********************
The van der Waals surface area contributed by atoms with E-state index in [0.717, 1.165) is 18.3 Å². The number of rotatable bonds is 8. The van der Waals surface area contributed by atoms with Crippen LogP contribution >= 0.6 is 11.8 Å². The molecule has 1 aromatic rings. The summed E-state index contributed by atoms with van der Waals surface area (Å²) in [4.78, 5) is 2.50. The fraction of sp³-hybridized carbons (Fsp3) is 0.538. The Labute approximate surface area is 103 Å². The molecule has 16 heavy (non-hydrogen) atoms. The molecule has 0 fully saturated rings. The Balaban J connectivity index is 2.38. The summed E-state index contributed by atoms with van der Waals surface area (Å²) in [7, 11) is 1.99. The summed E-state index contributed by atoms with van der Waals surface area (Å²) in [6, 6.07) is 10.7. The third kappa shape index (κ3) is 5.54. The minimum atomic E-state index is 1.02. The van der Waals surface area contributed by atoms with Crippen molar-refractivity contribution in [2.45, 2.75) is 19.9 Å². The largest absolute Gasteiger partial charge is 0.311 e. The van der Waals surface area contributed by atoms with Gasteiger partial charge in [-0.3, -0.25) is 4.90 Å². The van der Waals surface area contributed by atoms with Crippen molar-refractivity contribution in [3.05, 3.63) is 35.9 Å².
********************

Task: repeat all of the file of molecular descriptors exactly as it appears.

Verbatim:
The van der Waals surface area contributed by atoms with E-state index in [0.717, 1.165) is 18.3 Å². The number of rotatable bonds is 8. The van der Waals surface area contributed by atoms with Crippen LogP contribution >= 0.6 is 11.8 Å². The molecule has 1 aromatic rings. The summed E-state index contributed by atoms with van der Waals surface area (Å²) in [4.78, 5) is 2.50. The fraction of sp³-hybridized carbons (Fsp3) is 0.538. The Labute approximate surface area is 103 Å². The molecule has 16 heavy (non-hydrogen) atoms. The molecule has 0 fully saturated rings. The Balaban J connectivity index is 2.38. The summed E-state index contributed by atoms with van der Waals surface area (Å²) in [7, 11) is 1.99. The summed E-state index contributed by atoms with van der Waals surface area (Å²) in [6, 6.07) is 10.7. The third kappa shape index (κ3) is 5.54. The minimum atomic E-state index is 1.02. The van der Waals surface area contributed by atoms with Crippen molar-refractivity contribution in [2.45, 2.75) is 19.9 Å². The largest absolute Gasteiger partial charge is 0.311 e. The van der Waals surface area contributed by atoms with Gasteiger partial charge in [-0.3, -0.25) is 4.90 Å². The van der Waals surface area contributed by atoms with Crippen molar-refractivity contribution in [3.05, 3.63) is 35.9 Å².